Maria Lapinski, professor of communication in the College of Communication Arts and Sciences, and director of the MSU Health and Risk Communication Center

“Given the proliferation of chemicals in our environment like PFAS, the industry that produces them and governments that regulate them have a responsibility to communicate the risks and benefits of these substances in an effective manner. Communication about risks should be done in a way that is shaped by the needs and preferences of the audience and include real information about the probability and seriousness of harm and things people can do to reduce that risk. The World Health Organization and other entities provide best practices for risk communication to guide people in this process.”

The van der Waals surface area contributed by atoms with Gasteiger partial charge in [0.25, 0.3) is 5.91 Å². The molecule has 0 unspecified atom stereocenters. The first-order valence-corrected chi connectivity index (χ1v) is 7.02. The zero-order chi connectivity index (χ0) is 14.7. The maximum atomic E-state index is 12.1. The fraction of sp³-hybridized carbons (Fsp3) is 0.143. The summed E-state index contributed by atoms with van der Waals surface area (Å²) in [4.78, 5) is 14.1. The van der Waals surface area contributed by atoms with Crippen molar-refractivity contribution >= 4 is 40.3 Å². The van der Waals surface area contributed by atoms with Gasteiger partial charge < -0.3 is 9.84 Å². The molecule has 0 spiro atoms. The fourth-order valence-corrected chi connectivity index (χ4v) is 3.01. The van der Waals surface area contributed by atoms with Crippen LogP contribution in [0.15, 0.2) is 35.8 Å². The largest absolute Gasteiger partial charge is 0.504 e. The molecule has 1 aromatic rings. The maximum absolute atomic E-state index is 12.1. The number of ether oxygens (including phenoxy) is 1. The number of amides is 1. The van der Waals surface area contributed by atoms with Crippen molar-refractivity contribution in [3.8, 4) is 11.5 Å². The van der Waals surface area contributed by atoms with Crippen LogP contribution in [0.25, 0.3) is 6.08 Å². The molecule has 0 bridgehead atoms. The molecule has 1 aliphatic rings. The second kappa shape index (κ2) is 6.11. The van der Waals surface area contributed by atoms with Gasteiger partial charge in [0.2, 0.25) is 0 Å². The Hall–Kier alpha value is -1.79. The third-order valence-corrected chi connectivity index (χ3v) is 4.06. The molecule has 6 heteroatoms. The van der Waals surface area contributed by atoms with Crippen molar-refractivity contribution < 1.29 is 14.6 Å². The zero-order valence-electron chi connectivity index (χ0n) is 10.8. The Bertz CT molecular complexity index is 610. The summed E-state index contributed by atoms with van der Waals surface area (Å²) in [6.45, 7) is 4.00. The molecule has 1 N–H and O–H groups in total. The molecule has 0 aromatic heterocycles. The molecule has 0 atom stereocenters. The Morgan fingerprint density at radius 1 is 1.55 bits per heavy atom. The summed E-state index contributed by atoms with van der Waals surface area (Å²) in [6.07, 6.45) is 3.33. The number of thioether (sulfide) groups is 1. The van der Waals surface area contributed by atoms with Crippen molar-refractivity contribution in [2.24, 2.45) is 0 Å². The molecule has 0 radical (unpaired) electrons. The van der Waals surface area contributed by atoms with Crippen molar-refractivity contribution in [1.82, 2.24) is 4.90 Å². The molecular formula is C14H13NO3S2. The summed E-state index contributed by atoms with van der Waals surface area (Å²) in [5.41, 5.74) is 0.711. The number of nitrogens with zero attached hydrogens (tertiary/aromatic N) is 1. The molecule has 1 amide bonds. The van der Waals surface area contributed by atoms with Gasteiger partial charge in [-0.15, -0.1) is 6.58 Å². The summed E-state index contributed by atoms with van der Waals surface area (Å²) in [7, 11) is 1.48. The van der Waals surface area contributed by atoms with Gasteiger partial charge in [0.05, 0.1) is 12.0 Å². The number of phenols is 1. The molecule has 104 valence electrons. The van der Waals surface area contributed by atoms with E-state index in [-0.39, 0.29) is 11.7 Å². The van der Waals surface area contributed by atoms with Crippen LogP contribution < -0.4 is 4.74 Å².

Brad L. Upham, associate professor, Department of Pediatrics and Human Development, College of Human Medicine, and leads the Research Translation Core.

“The EPA’s new ruling establishing a national standard for regulating levels on a select set of PFAS is a welcomed and overdue effort in reducing exposure to these toxic ‘forever’ chemicals. This ruling will offer communities guidance in their efforts to reduce human exposures and further the needed public’s awareness of the health risks posed by PFAS exposures. This ruling will hopefully motivate the public to fund research on developing technologies and strategies to remove, reduce, and prevent human exposures, and funding for biomedical research to address and hopefully reverse the toxic effects of PFAS.”